Germany’s highest court will decide this morning whether next month’s parliamentary election can go ahead.
The eight judges must rule if Chancellor Gerhard Schroeder’s path to an early poll is unconstitutional.
Any move to stop the vote would come as a major shock to politicians and financial markets, with parties now well into campaigns for an early election.
Schroeder asked for the vote to be brought forward a year after a crushing defeat in a key regional election in May. He subsequently called and deliberately lost a vote of confidence in parliament.
But two rebel deputies in his coalition brought the case to court claiming that Schroeder’s engineering was against the constitution.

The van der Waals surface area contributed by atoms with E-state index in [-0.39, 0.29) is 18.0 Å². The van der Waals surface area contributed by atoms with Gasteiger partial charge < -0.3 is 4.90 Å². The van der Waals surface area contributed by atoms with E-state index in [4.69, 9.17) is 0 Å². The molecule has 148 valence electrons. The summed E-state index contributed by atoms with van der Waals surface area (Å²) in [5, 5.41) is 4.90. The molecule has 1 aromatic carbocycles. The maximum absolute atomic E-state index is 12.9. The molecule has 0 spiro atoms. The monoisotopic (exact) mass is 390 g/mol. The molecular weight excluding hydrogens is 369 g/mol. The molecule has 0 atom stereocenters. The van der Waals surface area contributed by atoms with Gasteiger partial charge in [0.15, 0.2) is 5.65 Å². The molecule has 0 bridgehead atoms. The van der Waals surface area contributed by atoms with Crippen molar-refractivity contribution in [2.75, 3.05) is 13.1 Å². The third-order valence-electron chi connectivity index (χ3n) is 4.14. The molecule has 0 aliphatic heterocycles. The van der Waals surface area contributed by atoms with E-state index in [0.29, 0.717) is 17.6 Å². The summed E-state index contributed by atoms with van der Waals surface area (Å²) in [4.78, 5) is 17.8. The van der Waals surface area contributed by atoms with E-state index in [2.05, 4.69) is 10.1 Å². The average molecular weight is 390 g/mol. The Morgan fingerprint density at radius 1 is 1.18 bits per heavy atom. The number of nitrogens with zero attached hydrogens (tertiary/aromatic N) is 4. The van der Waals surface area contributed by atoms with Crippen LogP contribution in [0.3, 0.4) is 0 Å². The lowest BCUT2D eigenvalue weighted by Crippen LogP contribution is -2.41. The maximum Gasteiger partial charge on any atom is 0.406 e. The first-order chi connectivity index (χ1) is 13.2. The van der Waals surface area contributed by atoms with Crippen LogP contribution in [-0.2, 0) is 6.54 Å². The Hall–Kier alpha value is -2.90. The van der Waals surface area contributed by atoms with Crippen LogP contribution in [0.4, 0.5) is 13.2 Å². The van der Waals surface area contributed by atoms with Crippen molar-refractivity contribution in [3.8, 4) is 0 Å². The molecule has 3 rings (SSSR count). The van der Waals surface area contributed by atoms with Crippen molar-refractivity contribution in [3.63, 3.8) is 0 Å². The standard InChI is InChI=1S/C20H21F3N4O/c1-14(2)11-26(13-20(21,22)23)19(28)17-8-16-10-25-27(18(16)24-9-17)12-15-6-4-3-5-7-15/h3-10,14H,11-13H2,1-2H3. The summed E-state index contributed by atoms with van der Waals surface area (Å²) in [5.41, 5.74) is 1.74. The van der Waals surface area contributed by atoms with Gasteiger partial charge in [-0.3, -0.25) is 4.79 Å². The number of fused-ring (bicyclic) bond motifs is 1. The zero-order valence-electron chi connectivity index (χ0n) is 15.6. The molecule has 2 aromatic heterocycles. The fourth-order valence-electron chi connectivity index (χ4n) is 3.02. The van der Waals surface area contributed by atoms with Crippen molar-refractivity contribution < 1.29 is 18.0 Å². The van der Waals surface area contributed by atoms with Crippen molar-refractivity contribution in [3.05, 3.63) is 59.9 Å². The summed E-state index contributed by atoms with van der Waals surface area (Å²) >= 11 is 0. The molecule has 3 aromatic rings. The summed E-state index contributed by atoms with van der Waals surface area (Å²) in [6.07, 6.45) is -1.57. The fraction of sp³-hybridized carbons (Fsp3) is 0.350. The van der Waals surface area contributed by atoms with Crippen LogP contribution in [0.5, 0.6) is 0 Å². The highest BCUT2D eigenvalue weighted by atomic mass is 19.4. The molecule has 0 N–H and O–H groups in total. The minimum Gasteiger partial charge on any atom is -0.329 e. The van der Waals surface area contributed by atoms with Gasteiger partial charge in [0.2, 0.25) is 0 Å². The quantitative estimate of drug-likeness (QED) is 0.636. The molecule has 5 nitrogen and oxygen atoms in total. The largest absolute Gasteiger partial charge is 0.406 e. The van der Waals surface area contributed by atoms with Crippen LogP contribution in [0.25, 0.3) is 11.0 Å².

If the election is given the go-ahead, polls suggest Angela Merkel’s opposition conservatives will win.
Her Christian Democratic Union is 12-14 points ahead. But the gap has been slowly shrinking since Bavarian ally, Edmund Stoiber made critical comments earlier this month about east Germans.
If the judges reject the plan for early elections, Schroeder may hang on in office until the end of his four-year term, although he could face pressure to step aside.